Cardiopulmonary bypass (CPB) is a commonly used technique in cardiac surgery. CPB is however associated with a strong induction of systemic inflammatory response syndrome (SIRS) which in conjunction with ischemia and reperfusion may lead to multiple organ failure.
The aim of the study was to establish and characterize a CPB rat model incorporating deep hypothermic circulatory arrest with a specific focus on the extent of the inflammatory reactions and organ damage as a groundwork for novel therapeutics against SIRS and I/R induced organ injury.
Materials and methods
Male Wistar rats (n = 6) were cannulated for CPB, connected to a heart-lung-machine (HLM) and cooled to a temperature of 16°C before they underwent 45 minutes of deep hypothermic circulatory arrest with global ischaemia. Arrest was followed by rewarming and 60 minutes of reperfusion. Haemodynamic and vital parameters were recorded throughout the CPB procedure. Only animals displaying sinus rhythm throughout reperfusion were utilized for analysis. Rats were euthanized and tissue samples were harvested. Blood gas analysis was performed and blood samples were taken. Induction of organ damage was examined by analysis of protein levels and phosphorylation status of kinases and stress proteins. Results were compared to animals (n = 6) which did not undergo CPB.
CPB induced leucocytosis and an increase of interleukin-6 and TNF-α plasma values indicating an inflammatory response. Markers of tissue damage and dysfunction, such as troponin T, creatinine and AST were elevated. Phosphorylation of STAT3 was induced in all examined organs. Activation of MAPK and induction of heat shock proteins occurred in an organ-specific manner with most pronounced effects in heart, lungs and kidneys.
The presented CPB rat model shows the induction of SIRS and activation of specific signalling cascades. SIRS seems not to be provoked during DHCA and is elicited mainly during reperfusion. This model might be suitable to test the efficacy of therapeutics applied in major heart surgery with and without DHCA.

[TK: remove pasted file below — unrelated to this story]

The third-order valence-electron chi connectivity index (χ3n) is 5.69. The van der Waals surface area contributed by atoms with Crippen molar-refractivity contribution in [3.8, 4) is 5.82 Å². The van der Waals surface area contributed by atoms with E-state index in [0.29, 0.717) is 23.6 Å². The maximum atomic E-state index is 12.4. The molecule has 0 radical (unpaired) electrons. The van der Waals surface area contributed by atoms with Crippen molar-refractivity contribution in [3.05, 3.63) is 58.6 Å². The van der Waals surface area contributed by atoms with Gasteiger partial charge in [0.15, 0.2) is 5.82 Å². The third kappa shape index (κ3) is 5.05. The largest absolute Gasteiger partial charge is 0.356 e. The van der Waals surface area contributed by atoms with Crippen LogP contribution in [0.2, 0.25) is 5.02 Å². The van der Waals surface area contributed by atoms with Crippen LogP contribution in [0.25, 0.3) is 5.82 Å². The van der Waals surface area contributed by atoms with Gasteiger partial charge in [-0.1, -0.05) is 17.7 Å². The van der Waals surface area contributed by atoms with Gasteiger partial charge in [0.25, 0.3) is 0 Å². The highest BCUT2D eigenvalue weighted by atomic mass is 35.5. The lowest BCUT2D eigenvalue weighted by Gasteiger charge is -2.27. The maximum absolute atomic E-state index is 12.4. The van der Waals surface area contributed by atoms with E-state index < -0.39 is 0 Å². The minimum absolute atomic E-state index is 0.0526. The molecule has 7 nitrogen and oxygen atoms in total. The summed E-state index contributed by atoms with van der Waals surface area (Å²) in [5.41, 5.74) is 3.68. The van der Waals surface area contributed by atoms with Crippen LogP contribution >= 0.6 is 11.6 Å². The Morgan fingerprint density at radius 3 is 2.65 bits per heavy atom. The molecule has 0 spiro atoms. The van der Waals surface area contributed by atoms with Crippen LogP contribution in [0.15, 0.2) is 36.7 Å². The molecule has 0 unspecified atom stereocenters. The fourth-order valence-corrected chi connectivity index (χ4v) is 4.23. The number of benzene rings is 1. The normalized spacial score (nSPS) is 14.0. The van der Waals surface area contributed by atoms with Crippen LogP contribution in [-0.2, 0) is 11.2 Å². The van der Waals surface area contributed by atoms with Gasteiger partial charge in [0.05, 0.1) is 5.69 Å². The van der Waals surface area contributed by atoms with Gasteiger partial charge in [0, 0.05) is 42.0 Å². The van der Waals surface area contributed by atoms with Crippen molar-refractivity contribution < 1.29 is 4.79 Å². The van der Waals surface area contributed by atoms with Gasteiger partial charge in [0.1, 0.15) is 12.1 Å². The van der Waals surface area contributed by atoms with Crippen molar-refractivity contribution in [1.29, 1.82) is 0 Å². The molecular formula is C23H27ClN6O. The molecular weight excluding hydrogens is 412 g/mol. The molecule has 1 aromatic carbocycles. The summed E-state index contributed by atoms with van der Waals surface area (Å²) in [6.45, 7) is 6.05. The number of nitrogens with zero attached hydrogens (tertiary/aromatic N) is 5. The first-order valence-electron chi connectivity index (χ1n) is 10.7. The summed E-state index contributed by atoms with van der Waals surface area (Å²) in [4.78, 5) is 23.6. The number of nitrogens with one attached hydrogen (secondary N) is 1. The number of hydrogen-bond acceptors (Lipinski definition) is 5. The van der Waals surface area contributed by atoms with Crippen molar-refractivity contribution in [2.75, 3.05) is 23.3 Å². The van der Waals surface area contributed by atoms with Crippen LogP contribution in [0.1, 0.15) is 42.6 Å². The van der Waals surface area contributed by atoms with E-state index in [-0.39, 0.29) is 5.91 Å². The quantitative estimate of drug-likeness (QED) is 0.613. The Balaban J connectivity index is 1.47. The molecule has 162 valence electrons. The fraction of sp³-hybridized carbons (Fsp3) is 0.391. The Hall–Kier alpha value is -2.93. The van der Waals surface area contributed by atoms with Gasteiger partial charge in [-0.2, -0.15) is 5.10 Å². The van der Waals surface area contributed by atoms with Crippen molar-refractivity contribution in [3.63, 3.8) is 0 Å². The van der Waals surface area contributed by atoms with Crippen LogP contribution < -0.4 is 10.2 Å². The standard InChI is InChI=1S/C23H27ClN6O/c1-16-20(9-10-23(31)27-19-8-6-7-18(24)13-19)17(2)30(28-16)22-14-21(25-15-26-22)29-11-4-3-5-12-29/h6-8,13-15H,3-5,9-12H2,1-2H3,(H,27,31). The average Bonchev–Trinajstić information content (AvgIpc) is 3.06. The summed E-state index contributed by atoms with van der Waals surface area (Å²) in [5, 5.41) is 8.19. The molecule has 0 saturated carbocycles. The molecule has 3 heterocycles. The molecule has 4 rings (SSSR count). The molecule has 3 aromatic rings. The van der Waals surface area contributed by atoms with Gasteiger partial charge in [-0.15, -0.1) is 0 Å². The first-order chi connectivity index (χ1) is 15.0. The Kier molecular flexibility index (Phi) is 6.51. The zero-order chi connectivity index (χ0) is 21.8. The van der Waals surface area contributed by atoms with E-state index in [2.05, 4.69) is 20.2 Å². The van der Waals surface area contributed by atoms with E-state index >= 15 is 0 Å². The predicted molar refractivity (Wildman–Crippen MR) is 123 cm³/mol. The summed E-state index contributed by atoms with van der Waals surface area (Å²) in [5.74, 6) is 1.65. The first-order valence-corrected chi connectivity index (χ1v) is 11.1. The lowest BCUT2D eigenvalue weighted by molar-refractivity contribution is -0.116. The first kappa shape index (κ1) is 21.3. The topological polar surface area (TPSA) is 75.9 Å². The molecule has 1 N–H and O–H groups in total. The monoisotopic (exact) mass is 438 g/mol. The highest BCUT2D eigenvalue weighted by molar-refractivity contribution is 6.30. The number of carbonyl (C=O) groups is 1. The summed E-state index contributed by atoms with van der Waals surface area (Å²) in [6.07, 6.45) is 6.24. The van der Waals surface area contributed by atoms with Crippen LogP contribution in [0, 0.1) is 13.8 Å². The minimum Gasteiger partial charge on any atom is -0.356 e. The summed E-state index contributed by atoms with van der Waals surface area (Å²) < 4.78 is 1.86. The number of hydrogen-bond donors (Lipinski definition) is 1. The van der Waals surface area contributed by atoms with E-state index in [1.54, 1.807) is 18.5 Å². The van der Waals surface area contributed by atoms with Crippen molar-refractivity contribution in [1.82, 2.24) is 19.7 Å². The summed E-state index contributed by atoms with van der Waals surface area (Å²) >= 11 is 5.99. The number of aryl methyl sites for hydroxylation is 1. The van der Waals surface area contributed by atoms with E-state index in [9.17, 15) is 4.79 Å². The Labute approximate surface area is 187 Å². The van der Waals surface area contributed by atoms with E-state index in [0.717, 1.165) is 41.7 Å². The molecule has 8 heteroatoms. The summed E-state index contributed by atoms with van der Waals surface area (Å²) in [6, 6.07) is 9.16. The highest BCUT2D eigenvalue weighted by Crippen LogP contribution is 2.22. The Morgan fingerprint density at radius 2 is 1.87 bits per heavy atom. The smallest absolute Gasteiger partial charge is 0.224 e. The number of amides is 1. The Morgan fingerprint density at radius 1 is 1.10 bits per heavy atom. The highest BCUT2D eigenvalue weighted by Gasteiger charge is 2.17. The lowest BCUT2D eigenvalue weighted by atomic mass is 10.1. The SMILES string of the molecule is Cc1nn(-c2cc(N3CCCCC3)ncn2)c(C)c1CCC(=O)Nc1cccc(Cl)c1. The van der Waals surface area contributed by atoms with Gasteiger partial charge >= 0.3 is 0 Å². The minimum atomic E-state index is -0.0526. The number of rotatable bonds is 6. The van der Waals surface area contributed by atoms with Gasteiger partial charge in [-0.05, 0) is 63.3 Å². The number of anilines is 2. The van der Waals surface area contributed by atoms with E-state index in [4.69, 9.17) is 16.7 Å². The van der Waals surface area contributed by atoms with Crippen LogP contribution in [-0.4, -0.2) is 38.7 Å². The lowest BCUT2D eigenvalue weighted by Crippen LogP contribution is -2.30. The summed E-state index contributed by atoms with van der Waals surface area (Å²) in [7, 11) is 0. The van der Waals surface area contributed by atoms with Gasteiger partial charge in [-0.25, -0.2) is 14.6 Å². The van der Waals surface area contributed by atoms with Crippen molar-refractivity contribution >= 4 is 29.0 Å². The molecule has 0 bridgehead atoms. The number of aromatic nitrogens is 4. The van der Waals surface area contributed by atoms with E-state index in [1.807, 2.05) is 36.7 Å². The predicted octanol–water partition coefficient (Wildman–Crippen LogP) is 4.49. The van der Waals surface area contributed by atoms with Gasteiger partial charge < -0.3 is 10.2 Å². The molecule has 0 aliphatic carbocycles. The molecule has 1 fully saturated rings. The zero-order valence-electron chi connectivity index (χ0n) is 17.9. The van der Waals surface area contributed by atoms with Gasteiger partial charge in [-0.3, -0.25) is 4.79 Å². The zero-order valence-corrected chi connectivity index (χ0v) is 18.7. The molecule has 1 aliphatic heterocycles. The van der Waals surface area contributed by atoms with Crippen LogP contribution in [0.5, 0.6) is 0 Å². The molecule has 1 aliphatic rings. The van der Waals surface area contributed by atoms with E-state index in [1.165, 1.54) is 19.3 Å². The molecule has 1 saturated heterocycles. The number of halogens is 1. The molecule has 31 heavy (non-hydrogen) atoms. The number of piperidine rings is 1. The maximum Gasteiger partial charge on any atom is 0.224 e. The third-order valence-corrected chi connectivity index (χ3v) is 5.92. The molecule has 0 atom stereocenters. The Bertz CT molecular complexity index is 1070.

Cardiopulmonary bypass (CPB) is a required technique for major cardiovascular surgery. As a core component of “on pump” surgery, extracorporeal circulation and oxygenation of blood is applied. Both processes take place in a heart lung machine (HLM). The exposure of the blood to artificial surfaces activates a variety of signalling cascades which induce an inflammatory response, first described as whole body inflammation syndrome . Evolutionary needed for wound healing, under unfavourable haemodynamic conditions as it can occur during CPB, this may lead in 2-10% of all cases to a systemic inflammatory response syndrome (SIRS), which may further aggravate to multiple organ dysfunction syndrome (MODS) [2,3]. SIRS is mediated primarily by the cells of the innate immune system. Later anti-inflammatory compensatory effects are promoted by the adaptive immune response . The “one hit model” proposes that a severe SIRS alone is able to induce MODS . Induction of leucocytosis and secretion of the cytokines TNF-α and IL-1β by activated monocytes and macrophages are the first signs for SIRS followed by a raise in IL-6 plasma level and a switch in Th1/Th2 cell balance [4,6]. The activation of the immune system is at least partially responsible for collateral tissue damage observed after CPB , but it has to be unlinked from the pure ischemia/reperfusion process. Ischaemia/reperfusion injuries are caused to major tissues, primarily cardiovascular and visceral organs and the central nervous system . Those injuries are mediated by Ca2+-overload and reactive oxygen species (ROS), which amongst others are generated by infiltrating macrophages [9,10] and mainly contribute to morbidity and mortality after successful surgery . The extent of I/R-induced tissue damage is not only restricted to the cardiovascular system but also affects the kidneys, the respiratory system, the liver, the central nervous system and the intestine . Until now, treatment of I/R damage on clinical scale is limited to an increase of fibrinolysis which might indirectly decrease the postoperative inflammatory response , whereas therapies that directly suppress I/R damage are lacking. One approach would be to counteract the induction of SIRS following the “one hit model”. For this purpose, we established a rat model which relies on preceding experiments of Jungwirth et al. .